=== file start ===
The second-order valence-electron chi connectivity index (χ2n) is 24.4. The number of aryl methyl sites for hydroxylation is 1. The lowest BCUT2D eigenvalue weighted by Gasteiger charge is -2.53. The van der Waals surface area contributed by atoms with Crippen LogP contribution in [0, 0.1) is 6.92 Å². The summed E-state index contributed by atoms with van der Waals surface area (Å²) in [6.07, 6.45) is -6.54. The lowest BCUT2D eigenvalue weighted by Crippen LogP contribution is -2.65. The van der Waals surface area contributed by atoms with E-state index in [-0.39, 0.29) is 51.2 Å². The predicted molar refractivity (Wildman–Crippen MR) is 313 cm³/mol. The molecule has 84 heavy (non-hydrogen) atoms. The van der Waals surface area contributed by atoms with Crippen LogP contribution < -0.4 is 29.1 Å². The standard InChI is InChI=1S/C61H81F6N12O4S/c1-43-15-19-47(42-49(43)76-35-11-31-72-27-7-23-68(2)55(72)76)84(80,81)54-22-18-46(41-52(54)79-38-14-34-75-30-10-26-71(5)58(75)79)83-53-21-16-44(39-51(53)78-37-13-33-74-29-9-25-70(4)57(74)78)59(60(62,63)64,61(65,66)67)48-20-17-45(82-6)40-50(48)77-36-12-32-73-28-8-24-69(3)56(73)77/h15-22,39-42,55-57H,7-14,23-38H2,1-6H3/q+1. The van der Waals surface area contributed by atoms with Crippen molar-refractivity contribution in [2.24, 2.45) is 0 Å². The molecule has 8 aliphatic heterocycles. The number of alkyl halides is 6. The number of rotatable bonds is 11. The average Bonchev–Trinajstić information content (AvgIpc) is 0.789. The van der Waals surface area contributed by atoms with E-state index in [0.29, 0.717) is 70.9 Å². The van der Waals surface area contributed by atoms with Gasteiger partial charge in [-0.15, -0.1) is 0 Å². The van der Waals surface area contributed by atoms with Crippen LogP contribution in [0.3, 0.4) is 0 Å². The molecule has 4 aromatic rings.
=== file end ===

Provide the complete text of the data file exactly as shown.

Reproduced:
The second-order valence-electron chi connectivity index (χ2n) is 24.4. The number of aryl methyl sites for hydroxylation is 1. The lowest BCUT2D eigenvalue weighted by Gasteiger charge is -2.53. The van der Waals surface area contributed by atoms with Crippen LogP contribution in [0, 0.1) is 6.92 Å². The summed E-state index contributed by atoms with van der Waals surface area (Å²) in [6.07, 6.45) is -6.54. The lowest BCUT2D eigenvalue weighted by Crippen LogP contribution is -2.65. The van der Waals surface area contributed by atoms with E-state index in [-0.39, 0.29) is 51.2 Å². The predicted molar refractivity (Wildman–Crippen MR) is 313 cm³/mol. The molecule has 84 heavy (non-hydrogen) atoms. The van der Waals surface area contributed by atoms with Crippen LogP contribution < -0.4 is 29.1 Å². The standard InChI is InChI=1S/C61H81F6N12O4S/c1-43-15-19-47(42-49(43)76-35-11-31-72-27-7-23-68(2)55(72)76)84(80,81)54-22-18-46(41-52(54)79-38-14-34-75-30-10-26-71(5)58(75)79)83-53-21-16-44(39-51(53)78-37-13-33-74-29-9-25-70(4)57(74)78)59(60(62,63)64,61(65,66)67)48-20-17-45(82-6)40-50(48)77-36-12-32-73-28-8-24-69(3)56(73)77/h15-22,39-42,55-57H,7-14,23-38H2,1-6H3/q+1. The van der Waals surface area contributed by atoms with Crippen molar-refractivity contribution in [2.24, 2.45) is 0 Å². The molecule has 8 aliphatic heterocycles. The number of alkyl halides is 6. The number of rotatable bonds is 11. The average Bonchev–Trinajstić information content (AvgIpc) is 0.789. The van der Waals surface area contributed by atoms with E-state index in [0.29, 0.717) is 70.9 Å². The van der Waals surface area contributed by atoms with Gasteiger partial charge in [-0.15, -0.1) is 0 Å². The van der Waals surface area contributed by atoms with Crippen LogP contribution in [0.3, 0.4) is 0 Å². The molecule has 4 aromatic rings.